Dear members of the Sarah Lawrence community,
During these first days of the semester, I’m often asked, “What are you excited about this year?” My answer highlights three things, the first of which is our matter Being human series. If you missed the faculty panel that launched this series, I encourage you to do so Watch it: It’s a great example of what we all know and appreciate at Sarah Lawrence: the many ways our dedicated faculty (who have once again been recognized as best by The Princeton Review) come together to frame an important issue for and with our students.
The other two things that excite me are that there are two very different initiatives coming to fruition, each of which can justify its own purpose. From the president’s office. I want to talk at length about both, because together they represent important aspects of the College’s vision as we look forward to our second century:
- Renovating the Siegel Center, a beloved original century-old building, to meet the needs of our current and future students.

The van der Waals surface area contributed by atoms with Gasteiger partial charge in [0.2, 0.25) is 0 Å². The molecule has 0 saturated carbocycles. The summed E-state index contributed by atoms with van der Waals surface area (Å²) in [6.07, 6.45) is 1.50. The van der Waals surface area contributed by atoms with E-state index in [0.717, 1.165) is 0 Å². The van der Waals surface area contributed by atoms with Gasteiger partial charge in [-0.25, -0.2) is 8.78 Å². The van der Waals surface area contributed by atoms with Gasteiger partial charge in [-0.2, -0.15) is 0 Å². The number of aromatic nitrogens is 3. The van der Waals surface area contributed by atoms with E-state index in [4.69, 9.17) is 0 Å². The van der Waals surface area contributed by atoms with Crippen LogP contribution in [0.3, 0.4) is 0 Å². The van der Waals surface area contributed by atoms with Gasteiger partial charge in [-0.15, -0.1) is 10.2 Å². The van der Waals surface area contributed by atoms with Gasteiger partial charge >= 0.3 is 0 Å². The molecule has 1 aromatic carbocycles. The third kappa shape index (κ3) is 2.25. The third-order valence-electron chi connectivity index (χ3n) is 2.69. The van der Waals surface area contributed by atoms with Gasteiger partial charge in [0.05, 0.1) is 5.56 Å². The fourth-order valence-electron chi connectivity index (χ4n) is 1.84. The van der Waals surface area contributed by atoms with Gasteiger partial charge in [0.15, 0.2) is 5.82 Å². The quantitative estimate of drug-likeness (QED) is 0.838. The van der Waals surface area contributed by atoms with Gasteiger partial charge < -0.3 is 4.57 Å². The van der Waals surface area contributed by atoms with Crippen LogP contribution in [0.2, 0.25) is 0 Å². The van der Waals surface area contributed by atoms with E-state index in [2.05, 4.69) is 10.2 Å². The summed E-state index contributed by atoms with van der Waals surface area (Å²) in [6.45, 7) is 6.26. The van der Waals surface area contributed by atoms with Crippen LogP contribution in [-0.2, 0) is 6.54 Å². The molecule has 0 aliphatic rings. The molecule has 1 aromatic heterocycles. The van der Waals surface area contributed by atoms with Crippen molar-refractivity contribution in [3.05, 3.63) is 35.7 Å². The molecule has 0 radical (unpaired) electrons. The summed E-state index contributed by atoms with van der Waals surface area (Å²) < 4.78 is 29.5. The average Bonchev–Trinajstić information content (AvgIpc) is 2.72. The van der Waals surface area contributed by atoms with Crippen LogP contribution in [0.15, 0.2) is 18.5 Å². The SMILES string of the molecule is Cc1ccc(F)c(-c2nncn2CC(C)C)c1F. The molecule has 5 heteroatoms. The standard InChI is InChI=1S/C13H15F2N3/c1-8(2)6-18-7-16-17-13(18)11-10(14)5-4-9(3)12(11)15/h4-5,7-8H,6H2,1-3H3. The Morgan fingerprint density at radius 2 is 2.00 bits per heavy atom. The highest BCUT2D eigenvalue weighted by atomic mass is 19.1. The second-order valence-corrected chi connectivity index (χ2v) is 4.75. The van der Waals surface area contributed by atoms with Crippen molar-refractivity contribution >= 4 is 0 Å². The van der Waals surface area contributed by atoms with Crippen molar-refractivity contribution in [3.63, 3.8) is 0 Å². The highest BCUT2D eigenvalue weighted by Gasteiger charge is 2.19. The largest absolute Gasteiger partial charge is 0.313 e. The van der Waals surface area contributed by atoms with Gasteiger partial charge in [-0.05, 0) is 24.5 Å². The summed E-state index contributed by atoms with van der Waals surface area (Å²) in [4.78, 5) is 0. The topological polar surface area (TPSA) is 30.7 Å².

- our Institute for Genomics Education, Workforce, and Leadership, Which will help realize the promise of truly personalized healthcare and access to precision medicine for all people.
What underpins and links these two very different initiatives? Our foundational commitment to the values of diversity, equality, inclusion, belonging and justice.
As higher education increasingly faces polarizing political attacks on those values, Sarah Lawrence stands firm and proud of our commitment to recognizing, engaging with, and valuing difference, and to doing so with a deep understanding of historical inequalities and what is needed to address them. Those disparities. This lens informs our work from the very local level of our students’ daily experiences on campus to the global level of leading the way in meeting the urgent need for a genomics workforce to meet critical societal needs. This is a core value of our mission to prepare our students to succeed in and solve problems in a complex, rapidly evolving world.
Reimagining the Siegel Center
The original Lawrence estate in the center of our campus consisted of three buildings completed in 1915-1916: the family home (Westlands), the gazebo (now the Teahaus), and the gardener’s cottage. Over the course of a century, the Gardener’s Cottage grew in scale and purpose, becoming beloved by generations of students who experienced it very differently: first in 1931 as the infirmary and then 40 years later as ‘the pub’! With the addition of a second pavilion and outdoor deck in 1983, the bar became “Charlie’s Place” (in honor of President Charles DiCarlo) and another expansion was made in 1998 to create the building we know today, the Ruth Leif Siegel Center. (See photo history for the building’s many incarnations.) here.)